Incentives That Work
Sales strategies and techniques have not stood still in today's rapidly changing and economically challenged publishing environment. The recession has left most publishers battered by a period of dry, if not barren ad sales, and left most salespeople not only falling short on targets and commissions, but also running low on spirit. At the same time, as many question how much print-ad revenue will return, the industry is seeing a greater emphasis on digital revenue and integrated platforms, as well as a push toward more creative, multifaceted, data-driven and customer-service oriented ad sales.
Salespeople today are charged with working harder for every sale, as well as helping clients understand and appreciate the new options available for reaching an audience. As the skills needed to sell effectively have changed, so have the skills and priorities required of those who oversee sales divisions and set goals.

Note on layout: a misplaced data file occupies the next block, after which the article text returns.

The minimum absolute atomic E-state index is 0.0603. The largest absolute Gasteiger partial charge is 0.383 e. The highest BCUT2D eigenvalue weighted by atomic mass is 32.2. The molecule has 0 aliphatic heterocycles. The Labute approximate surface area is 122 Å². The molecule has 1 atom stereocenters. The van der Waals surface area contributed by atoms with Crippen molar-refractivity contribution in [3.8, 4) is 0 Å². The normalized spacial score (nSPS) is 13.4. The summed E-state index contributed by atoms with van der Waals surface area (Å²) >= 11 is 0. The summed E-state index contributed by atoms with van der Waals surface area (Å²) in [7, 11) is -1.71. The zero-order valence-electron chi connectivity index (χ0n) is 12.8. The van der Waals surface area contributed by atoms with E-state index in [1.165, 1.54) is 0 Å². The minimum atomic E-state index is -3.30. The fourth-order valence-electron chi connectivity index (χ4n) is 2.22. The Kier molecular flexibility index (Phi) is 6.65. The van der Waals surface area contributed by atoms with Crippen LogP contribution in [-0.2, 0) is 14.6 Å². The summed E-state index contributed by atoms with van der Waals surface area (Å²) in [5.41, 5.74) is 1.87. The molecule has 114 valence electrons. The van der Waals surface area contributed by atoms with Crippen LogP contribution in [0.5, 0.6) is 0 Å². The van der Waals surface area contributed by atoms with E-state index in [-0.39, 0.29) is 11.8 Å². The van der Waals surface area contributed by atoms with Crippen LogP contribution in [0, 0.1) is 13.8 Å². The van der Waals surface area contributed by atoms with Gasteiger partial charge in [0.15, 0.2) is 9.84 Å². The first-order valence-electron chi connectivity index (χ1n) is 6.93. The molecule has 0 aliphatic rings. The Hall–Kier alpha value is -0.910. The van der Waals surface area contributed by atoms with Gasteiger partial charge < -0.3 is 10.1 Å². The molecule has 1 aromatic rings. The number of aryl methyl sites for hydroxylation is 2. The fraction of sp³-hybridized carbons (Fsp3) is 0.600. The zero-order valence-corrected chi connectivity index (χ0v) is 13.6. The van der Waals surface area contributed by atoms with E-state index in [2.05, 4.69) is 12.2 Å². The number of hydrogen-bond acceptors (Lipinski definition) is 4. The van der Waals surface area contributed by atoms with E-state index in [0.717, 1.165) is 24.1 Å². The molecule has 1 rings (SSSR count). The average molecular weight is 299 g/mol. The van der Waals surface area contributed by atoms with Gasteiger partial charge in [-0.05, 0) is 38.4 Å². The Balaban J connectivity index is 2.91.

Publishing Executive interviewed several executives about their strategies for incentivizing sales staff to boost sales in a down economy—or anytime sales could use an extra push.
senior vice president, ALM
ALM, which publishes news and information primarily in the legal and commercial real estate sectors, recently revamped its sales process to focus less on general prospecting and more on building relationships with core clients. Along with this has come a new emphasis on selling across geographic and product boundaries.
1. Consolidate sales teams.
Until recently, ALM maintained separate teams for national publications, related Web sites, and conferences and events. While sales structures for regional teams have not changed, national sales teams are now responsible for selling all products the company offers to a more targeted clientele.
2. Allow sales staff to focus on core accounts.
Salespeople are given a list of companies either presently advertising with ALM or who are considered especially hot prospects. "The thinking behind that is we have a lot of products to sell to help people reach the legal profession. … This way it gives [the salespeople] more time to spend with … our [core] clients—those clients who spend more money with us—and really help them get more involved in their marketing of their products to the legal profession."